Space Dandy opens with a diatribe about boobs.
I know. Classy, right? Well, I guess there’s no arguing that boobs get your attention. Just the word is kind of distracting. Boobs. You’re distracted, right? I’m using them to distract you from realising this review isn’t nearly as loftily intellectual as I’d like it to be, and Shinichiro Watanabe is possibly using them to distract you from noticing that Space Dandy isn’t nearly as instantly fantastic as his other shows were.
But that’s okay. No-one ever said it had to be, right? I might have once believed it was futile to compare shows by an auteur like Watanabe, but that was a decade ago and I’ve since come to a different conclusion. It’s pointless to try and avoid comparisons, not in order to avoid holding something up to an impossible ideal, but in order to not miss the experience of seeing the director’s body of work for the amazing creative exploration it is. Maybe Space Dandy doesn’t hit the highs we’re used to from Watanabe right off the bat, but it definitely does not disappoint in the creative respect, even with all the boobs.
Dandy and his cheerful robot slave QT supposedly hunt aliens that no one has ever seen before and takes them in to the Alien Registration Centre to get paid – or at least that’s the idea but they don’t seem terribly good at it. During one of these failed foraging missions at his favourite local breastaurant (yep, you heard that right. No, it is not a typo. I wish it were), Dandy picks up the freeloading, Facebooking Betelgeusean Meow, who claims to know where a whole tonne of rare aliens are hiding. Dandy, apparently not realising that Meow’s scungy scuffs and hillbilly dungarees are probably a clue that Meow’s just looking to secure a free meal or five, takes him on board. Meanwhile – and there’s really no other way to introduce this portion of the “plot” except by using “meanwhile” – Dandy is also unknowingly the target of the apparently evil Gogol Empire, who are at perpetual war with the Jaicro Empire and believe Dandy holds the key to their victory. And so starts our crazy adventures.
From the get-go, Dandy isn’t really anything on Cowboy Bebop‘s Spike Spiegel (then again, let’s face it, who is) or even Samurai Champloo‘s Mugen, and the intensely cacophonous crossover of musical and cultural styles that Watanabe is so understandably loved for is not quite as clever here. Instead of the jazzy space-opera of Bebop, or the hip-hop feudalism of Champloo, Watanabe is this time mixing up a fluorescent cocktail of early era space adventure serials, blended with a little psychedelica, a dash of yankii, and perhaps just a smidge of Saturday Night Fever (or in one scene quite obviously Michael Jackson’s Thriller). With Dandy’s pompadour hair-do and his gangster attitude, his sidekicks, mysterious girls, and looming villains, the show’s got all the hallmarks of a decent Watanabe series, but it definitely takes a little while for that to become apparent.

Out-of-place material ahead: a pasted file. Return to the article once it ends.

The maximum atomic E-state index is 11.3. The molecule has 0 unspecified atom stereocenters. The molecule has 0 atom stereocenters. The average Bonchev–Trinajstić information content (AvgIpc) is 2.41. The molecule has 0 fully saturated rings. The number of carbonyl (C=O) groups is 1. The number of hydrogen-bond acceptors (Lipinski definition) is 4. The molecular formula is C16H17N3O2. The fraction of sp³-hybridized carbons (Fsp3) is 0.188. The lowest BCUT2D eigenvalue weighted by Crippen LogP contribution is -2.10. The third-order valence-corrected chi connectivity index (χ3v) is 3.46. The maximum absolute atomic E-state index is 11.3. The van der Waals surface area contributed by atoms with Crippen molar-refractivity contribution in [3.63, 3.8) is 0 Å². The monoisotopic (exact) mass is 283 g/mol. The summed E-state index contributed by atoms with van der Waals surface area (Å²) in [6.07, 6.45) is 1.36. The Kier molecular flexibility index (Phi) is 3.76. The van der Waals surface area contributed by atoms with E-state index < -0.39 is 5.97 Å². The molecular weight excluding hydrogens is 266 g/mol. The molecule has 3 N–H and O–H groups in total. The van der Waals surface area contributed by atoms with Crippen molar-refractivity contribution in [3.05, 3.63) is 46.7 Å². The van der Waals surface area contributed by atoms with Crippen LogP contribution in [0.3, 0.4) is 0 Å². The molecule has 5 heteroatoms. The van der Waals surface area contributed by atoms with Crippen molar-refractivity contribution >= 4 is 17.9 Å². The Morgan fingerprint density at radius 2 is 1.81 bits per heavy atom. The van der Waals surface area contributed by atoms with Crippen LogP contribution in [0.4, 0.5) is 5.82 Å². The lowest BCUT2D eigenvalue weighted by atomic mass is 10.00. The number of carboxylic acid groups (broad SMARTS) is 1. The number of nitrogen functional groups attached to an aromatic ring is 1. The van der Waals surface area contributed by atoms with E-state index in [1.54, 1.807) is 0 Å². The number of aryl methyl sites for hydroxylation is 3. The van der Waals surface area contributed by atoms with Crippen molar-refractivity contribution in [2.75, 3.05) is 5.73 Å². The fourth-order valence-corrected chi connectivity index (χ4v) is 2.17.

When it does though, hold onto your hats. The colours are riotous and the action is frenetic and utterly fantastic (Exhibit A: matronly bureaucrat Scarlet letting her hair down in a ramen restaurant and kicking ass possibly better than Spike ever did). It also takes at least an episode for the humour to really get up some speed and for the apparent randomness of events, supported by the slightly OCD approach to both style and story, to settle in for the duration.
It’s still not as strong as either of Watanabe’s other shows, but by the tone of the credits we might yet see him do something unexpected and remarkable (all that string theory math can’t be there for no reason, surely!). I think if you can cope with or otherwise ignore the bad boob jokes and the gratuitous crotch shots (or, you know, if that counts as high comedy in your world), you’ll probably find a great deal to like about this show, but you’re probably going to have to give it a little more time than you would have expected, because this is one that might have to grow on you. Sure, everybody always likes the old record better than the new one, but Watanabe still has some serious air-time to and he’s only just begun his tune.
Catch free episodes (both subbed and dubbed) of Space Dandy at Madman.